January 18, 2012 | Unregistered CommenterMomTFH

Thanks for posting this. It does help highlight some of the nuances in reporting. That said, I'm not sure why births can't simply be broken down into "vaginal" and "cesarean" and then have sub-categories in those - assisted vaginal (vacuum, forceps), unassisted vaginal/ planned cesarean, unplanned cesarean, emergency cesarean with all of the reasons given for each. Each reason could then be listed as a sub-category so that you could see the patterns (are there a lot of births moved to cesarean because the baby is "too big" or the labor "stalled"?).
I know going back through data would be cumbersome, but once the system was set up, it would be easy to add births under their category as they happened. It may seem like a lot of work, but could definitely show some interesting patterns that could lead to changes in behavior or strategies to continue on with good practice (as in the case of this practitioner). I know it sounds like a lot, but also know that medical professionals are great with math, science, and research so this wouldn't be bending their skill set. More than even for reporting purposes, organizing birth outcomes could provide great insight to the providers so they can see what needs to change and what is going well. That's a personal accountability that could be welcomed.

January 18, 2012 | Unregistered CommenterAnna

"could provide great insight to the providers so they can see what needs to change and what is going well"

Unless you don't really care to know.

January 18, 2012 | Registered CommenterJill

I'll expand on that. Saying that there is a need for improvement is the same as saying that there is something wrong with the way things are being done. There are some people that have a more difficult time handing criticism than others. Google the work of ethicist John Banja. That's all I am going to say about that. That, and that this issue requires a higher level of sensitivity than I anticipated.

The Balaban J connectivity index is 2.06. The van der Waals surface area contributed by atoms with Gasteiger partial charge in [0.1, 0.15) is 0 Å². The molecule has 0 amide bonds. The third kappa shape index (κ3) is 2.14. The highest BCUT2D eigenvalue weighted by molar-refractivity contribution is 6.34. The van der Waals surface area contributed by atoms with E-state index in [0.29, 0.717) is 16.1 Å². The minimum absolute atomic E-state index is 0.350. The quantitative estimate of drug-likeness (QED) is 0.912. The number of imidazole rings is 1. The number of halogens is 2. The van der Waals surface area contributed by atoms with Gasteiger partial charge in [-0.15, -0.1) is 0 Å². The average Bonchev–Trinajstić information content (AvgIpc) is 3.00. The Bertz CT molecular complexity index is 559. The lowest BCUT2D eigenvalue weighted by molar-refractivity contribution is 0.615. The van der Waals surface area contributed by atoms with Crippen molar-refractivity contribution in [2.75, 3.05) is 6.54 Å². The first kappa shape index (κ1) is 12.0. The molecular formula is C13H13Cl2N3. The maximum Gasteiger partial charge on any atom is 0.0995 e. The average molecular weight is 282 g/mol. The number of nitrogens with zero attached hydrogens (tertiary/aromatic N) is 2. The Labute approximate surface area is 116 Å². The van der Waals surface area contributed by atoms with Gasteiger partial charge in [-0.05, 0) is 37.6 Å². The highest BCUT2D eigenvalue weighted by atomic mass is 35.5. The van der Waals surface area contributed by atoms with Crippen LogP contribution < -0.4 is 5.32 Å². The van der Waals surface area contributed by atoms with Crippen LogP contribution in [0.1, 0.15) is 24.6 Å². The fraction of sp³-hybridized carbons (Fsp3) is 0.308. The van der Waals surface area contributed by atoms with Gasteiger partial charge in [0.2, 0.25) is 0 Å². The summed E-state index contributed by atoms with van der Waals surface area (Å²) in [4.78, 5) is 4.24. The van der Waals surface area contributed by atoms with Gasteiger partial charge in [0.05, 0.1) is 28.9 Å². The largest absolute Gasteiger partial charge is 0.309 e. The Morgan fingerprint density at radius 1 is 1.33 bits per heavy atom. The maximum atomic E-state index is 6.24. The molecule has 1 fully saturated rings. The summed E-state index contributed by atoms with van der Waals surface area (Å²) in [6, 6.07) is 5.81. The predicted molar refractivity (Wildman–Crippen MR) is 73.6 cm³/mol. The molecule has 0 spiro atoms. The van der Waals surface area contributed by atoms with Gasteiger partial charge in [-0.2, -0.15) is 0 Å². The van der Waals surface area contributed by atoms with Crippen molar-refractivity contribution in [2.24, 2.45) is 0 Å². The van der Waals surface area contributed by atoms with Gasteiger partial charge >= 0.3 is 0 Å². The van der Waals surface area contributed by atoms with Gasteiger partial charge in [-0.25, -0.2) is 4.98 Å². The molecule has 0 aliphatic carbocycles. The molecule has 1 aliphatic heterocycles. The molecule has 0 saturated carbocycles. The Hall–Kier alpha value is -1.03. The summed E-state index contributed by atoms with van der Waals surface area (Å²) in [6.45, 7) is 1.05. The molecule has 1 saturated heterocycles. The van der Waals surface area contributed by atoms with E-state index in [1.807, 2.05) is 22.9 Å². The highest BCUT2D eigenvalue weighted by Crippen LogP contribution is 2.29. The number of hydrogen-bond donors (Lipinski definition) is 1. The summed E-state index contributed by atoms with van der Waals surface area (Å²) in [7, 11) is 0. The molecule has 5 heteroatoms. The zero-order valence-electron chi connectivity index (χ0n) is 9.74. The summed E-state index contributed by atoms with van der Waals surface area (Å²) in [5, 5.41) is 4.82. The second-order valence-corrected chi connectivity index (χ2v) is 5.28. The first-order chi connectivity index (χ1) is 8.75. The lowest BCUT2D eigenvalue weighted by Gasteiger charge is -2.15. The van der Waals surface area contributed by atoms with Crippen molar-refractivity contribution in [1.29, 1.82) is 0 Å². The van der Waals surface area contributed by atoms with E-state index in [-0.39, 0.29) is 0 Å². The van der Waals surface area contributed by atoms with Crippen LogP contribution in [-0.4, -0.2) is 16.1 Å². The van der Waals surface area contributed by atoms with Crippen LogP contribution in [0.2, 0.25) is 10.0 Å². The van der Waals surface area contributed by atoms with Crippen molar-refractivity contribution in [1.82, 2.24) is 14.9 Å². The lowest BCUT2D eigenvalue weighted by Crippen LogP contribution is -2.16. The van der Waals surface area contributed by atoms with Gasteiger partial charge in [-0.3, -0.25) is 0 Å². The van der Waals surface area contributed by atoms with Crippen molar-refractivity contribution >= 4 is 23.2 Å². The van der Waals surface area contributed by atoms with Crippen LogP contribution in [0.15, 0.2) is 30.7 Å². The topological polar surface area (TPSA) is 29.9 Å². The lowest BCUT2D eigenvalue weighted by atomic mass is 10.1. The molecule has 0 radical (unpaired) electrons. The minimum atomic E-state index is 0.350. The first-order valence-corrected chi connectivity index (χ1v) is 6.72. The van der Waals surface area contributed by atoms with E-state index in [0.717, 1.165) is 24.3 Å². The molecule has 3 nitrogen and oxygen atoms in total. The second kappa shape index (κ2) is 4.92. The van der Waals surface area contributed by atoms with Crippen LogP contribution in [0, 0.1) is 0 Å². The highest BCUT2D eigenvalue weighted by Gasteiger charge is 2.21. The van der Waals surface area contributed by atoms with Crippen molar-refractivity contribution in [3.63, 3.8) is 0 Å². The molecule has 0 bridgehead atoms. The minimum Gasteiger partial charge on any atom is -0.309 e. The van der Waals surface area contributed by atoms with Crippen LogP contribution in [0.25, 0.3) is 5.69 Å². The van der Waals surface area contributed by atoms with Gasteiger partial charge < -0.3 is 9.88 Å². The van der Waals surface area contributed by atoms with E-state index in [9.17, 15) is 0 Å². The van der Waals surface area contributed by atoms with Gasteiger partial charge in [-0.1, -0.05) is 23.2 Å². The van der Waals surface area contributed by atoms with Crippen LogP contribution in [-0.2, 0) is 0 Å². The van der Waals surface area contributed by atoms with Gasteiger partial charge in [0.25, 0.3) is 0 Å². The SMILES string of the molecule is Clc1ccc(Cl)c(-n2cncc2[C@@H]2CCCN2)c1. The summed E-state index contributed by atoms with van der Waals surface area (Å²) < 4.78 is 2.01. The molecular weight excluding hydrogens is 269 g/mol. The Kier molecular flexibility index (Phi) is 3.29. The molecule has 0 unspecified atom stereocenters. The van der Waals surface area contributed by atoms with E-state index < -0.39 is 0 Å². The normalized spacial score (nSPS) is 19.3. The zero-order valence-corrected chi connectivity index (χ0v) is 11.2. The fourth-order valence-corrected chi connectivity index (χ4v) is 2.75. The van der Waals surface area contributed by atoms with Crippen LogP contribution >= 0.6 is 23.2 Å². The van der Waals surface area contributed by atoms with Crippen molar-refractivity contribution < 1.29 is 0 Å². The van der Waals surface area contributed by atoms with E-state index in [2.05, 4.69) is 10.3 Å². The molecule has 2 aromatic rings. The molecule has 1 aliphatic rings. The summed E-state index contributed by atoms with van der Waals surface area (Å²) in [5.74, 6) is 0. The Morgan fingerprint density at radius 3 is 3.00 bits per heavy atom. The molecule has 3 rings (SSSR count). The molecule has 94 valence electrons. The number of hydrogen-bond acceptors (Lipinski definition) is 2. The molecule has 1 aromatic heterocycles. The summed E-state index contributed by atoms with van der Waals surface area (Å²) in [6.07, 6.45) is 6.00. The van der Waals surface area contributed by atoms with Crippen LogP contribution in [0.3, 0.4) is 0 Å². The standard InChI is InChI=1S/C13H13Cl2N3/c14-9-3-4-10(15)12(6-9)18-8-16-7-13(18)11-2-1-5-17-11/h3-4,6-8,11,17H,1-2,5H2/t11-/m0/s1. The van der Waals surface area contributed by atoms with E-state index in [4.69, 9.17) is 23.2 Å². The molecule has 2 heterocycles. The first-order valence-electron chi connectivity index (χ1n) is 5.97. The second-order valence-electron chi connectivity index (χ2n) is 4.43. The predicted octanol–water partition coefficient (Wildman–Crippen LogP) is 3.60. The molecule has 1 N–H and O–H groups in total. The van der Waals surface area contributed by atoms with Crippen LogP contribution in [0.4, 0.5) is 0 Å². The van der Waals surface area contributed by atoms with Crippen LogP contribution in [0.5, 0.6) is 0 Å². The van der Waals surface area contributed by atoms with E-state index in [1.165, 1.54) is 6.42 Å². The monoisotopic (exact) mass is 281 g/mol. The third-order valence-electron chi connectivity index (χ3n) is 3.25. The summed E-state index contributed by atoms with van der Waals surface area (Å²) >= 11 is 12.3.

January 18, 2012 | Registered CommenterJill

I think it is great and admirable that you put so much time into answering this question.

However, I think for the average woman who would ask about a particular care provider's cesarean rate, what she really wants to know is "if I choose this practice for my care, what are my odds of having a cesarean?"

Given that...excluding "your" clients who delivered with other doctors on weekends would not get that answer, neither would including the patients from other practices that you delivered get that answer. Her question is not really about you, it is about her.

I find it odd that in the late 90's when I was pregnant with my first two children I had no problem getting an answer to this question from my OB practices, but now it is so difficult to get.

January 18, 2012 | Unregistered CommenterKnitted in the Womb

In my research on cesarean reduction efforts, I've found that it is possible for hospitals to provide regular updates for clinicians about their rates and to contextualize them anonymously within their peer group at that facility. And regular evaluation and collegial data-sharing does impact rates. It is absolutely reasonable to assume that many doctors just don't know how high their rates are or how their performances compares to their peers. It isn't practical for the individual clinicians to do this, though, it should be supported on an institutional level.

January 18, 2012 | Unregistered CommenterLarissa

Here are the replies I got:

1. Regarding how it was no problem in the late 90's to get disclosure of personal/group data... he says they probably just made it up.

2. "It isn't practical for the individual clinicians to do this, though, it should be supported on an institutional level." - That was something we talked about, too. It's unrealistic to think that someone is going to sit down and do all of this, honestly (without someone double dog-daring you to do it).

January 18, 2012 | Registered CommenterJill

There was a midwifery practice in NYC that used to post their cesarean rates on their website, but they don't seem to any more... it looks like the practice has changed and they've gotten a new website too. I can't think of anyone else I've ever seen who had their rates out for the world to see!

Comments for this entry have been disabled. Additional comments may not be added to this entry at this time.